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1.
J Natl Cancer Inst ; 114(4): 571-578, 2022 Apr 11.
Article in English | MEDLINE | ID: covidwho-1566036

ABSTRACT

BACKGROUND: The COVID-19 pandemic has led to delays in patients seeking care for life-threatening conditions; however, its impact on treatment patterns for patients with metastatic cancer is unknown. We assessed the COVID-19 pandemic's impact on time to treatment initiation (TTI) and treatment selection for patients newly diagnosed with metastatic solid cancer. METHODS: We used an electronic health record-derived longitudinal database curated via technology-enabled abstraction to identify 14 136 US patients newly diagnosed with de novo or recurrent metastatic solid cancer between January 1 and July 31 in 2019 or 2020. Patients received care at approximately 280 predominantly community-based oncology practices. Controlled interrupted time series analyses assessed the impact of the COVID-19 pandemic period (April-July 2020) on TTI, defined as the number of days from metastatic diagnosis to receipt of first-line systemic therapy, and use of myelosuppressive therapy. RESULTS: The adjusted probability of treatment within 30 days of diagnosis was similar across periods (January-March 2019 = 41.7%, 95% confidence interval [CI] = 32.2% to 51.1%; April-July 2019 = 42.6%, 95% CI = 32.4% to 52.7%; January-March 2020 = 44.5%, 95% CI = 30.4% to 58.6%; April-July 2020 = 46.8%, 95% CI= 34.6% to 59.0%; adjusted percentage-point difference-in-differences = 1.4%, 95% CI = -2.7% to 5.5%). Among 5962 patients who received first-line systemic therapy, there was no association between the pandemic period and use of myelosuppressive therapy (adjusted percentage-point difference-in-differences = 1.6%, 95% CI = -2.6% to 5.8%). There was no meaningful effect modification by cancer type, race, or age. CONCLUSIONS: Despite known pandemic-related delays in surveillance and diagnosis, the COVID-19 pandemic did not affect TTI or treatment selection for patients with metastatic solid cancers.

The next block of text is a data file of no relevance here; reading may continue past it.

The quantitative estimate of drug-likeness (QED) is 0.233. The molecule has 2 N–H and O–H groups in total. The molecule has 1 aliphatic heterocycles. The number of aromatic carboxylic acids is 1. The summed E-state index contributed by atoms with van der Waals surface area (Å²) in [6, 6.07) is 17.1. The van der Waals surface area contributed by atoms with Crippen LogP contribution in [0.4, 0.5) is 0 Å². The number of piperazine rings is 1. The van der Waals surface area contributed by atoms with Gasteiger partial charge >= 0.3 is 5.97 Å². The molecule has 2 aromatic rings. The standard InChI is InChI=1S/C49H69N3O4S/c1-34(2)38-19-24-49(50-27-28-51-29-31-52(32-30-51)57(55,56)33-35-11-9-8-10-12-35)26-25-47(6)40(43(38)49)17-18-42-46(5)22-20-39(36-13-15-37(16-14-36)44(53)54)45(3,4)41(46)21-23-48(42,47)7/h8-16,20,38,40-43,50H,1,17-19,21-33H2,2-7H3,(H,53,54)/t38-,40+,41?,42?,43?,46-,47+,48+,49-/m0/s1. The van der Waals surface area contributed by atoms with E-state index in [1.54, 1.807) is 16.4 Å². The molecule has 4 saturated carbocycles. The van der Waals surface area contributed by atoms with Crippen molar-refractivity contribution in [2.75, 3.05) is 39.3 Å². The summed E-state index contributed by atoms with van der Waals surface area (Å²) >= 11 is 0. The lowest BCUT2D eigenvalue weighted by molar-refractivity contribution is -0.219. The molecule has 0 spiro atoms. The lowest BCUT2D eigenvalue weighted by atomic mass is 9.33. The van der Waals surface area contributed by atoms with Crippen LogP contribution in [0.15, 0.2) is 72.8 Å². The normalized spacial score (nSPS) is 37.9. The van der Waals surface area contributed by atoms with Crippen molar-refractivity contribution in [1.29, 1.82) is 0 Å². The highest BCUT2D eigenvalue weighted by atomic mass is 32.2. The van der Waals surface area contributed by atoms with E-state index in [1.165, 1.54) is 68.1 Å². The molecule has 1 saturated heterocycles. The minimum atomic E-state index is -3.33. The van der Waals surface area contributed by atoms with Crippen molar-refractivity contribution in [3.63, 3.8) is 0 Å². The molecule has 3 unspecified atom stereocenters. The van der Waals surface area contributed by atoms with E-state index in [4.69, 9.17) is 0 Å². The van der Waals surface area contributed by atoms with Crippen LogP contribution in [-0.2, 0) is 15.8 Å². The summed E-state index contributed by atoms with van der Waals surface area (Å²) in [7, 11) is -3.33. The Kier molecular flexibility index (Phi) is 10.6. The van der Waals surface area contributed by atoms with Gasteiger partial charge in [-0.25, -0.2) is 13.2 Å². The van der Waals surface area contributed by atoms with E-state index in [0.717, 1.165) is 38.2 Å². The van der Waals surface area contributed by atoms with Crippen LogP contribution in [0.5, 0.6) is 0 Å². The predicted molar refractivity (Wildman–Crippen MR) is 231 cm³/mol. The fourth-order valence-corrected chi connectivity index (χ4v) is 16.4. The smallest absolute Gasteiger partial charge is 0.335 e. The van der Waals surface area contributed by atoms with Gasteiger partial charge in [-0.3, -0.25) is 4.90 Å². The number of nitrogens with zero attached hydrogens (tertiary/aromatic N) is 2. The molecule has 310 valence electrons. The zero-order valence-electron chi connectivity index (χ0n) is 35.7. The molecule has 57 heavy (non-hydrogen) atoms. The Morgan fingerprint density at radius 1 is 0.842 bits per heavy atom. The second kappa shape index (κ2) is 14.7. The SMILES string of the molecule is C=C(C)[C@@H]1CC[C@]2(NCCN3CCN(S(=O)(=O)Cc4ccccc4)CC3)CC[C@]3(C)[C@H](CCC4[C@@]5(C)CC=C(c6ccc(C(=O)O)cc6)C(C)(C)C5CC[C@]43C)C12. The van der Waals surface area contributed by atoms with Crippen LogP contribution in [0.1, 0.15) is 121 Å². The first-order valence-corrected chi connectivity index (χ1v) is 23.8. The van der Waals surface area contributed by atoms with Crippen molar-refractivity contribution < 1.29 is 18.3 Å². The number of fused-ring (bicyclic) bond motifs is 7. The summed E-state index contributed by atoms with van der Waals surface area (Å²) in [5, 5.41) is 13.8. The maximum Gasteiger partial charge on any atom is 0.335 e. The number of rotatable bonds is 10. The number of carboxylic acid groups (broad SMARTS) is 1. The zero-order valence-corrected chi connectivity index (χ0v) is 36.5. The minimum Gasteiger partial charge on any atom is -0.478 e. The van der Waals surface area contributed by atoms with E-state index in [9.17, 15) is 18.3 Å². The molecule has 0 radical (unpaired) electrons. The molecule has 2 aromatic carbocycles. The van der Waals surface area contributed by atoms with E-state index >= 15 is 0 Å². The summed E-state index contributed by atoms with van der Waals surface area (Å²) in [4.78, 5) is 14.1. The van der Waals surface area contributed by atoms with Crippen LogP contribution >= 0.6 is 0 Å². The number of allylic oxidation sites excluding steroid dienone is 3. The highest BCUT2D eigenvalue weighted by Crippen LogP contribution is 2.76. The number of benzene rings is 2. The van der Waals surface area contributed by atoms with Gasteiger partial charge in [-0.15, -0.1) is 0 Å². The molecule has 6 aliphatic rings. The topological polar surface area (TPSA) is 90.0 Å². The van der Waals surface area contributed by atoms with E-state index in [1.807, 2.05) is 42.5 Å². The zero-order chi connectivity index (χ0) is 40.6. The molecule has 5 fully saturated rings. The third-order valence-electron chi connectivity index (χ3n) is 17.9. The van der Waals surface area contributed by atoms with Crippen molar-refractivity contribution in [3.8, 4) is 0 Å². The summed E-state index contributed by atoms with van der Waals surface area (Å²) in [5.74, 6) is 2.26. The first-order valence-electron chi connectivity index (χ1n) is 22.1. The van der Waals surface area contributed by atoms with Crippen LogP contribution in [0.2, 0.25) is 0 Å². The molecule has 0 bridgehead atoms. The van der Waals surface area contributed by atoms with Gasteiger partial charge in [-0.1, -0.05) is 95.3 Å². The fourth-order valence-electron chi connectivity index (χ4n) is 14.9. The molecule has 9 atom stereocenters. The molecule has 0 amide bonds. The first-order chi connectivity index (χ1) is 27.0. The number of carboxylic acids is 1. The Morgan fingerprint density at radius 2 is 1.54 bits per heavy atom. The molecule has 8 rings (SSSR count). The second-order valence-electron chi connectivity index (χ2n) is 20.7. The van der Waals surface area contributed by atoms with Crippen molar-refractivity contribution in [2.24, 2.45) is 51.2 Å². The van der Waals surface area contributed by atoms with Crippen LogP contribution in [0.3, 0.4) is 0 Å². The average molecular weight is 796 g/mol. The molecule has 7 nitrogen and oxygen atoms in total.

Subject(s)
COVID-19 , Neoplasms, Second Primary , COVID-19/epidemiology , Humans , Neoplasm Recurrence, Local/epidemiology , Neoplasms, Second Primary/epidemiology , Pandemics , Time-to-Treatment , United States/epidemiology
2.
JCO Clin Cancer Inform ; 5: 1134-1140, 2021 10.
Article in English | MEDLINE | ID: covidwho-1518337

ABSTRACT

PURPOSE: Patients with cancer are at greater risk of developing severe symptoms from COVID-19 than the general population. We developed and tested an automated text-based remote symptom-monitoring program to facilitate early detection of worsening symptoms and rapid assessment for patients with cancer and suspected or confirmed COVID-19. METHODS: We conducted a feasibility study of Cancer COVID Watch, an automated COVID-19 symptom-monitoring program with oncology nurse practitioner (NP)-led triage among patients with cancer between April 23 and June 30, 2020. Twenty-six patients with cancer and suspected or confirmed COVID-19 were enrolled. Enrolled patients received twice daily automated text messages over 14 days that asked "How are you feeling compared to 12 hours ago? Better, worse, or the same?" and, if worse, "Is it harder than usual for you to breathe?" Patients who responded worse and yes were contacted within 1 hour by an oncology NP. RESULTS: Mean age of patients was 62.5 years. Seventeen (65%) were female, 10 (38%) Black, and 15 (58%) White. Twenty-five (96%) patients responded to ≥ 1 symptom check-in, and overall response rate was 78%. Four (15%) patients were escalated to the triage line: one was advised to present to the emergency department (ED), and three were managed in the outpatient setting. Median time from escalation to triage call was 11.5 minutes. Four (15%) patients presented to the ED without first escalating their care via our program. Participant satisfaction was high (Net Promoter Score: 100, n = 4). CONCLUSION: Implementation of an intensive remote symptom monitoring and rapid NP triage program for outpatients with cancer and suspected or confirmed COVID-19 infection is possible. Similar tools may facilitate more rapid triage for patients with cancer in future pandemics.


Subject(s)
COVID-19 , Neoplasms , Text Messaging , Female , Humans , Middle Aged , Neoplasms/diagnosis , SARS-CoV-2 , Triage
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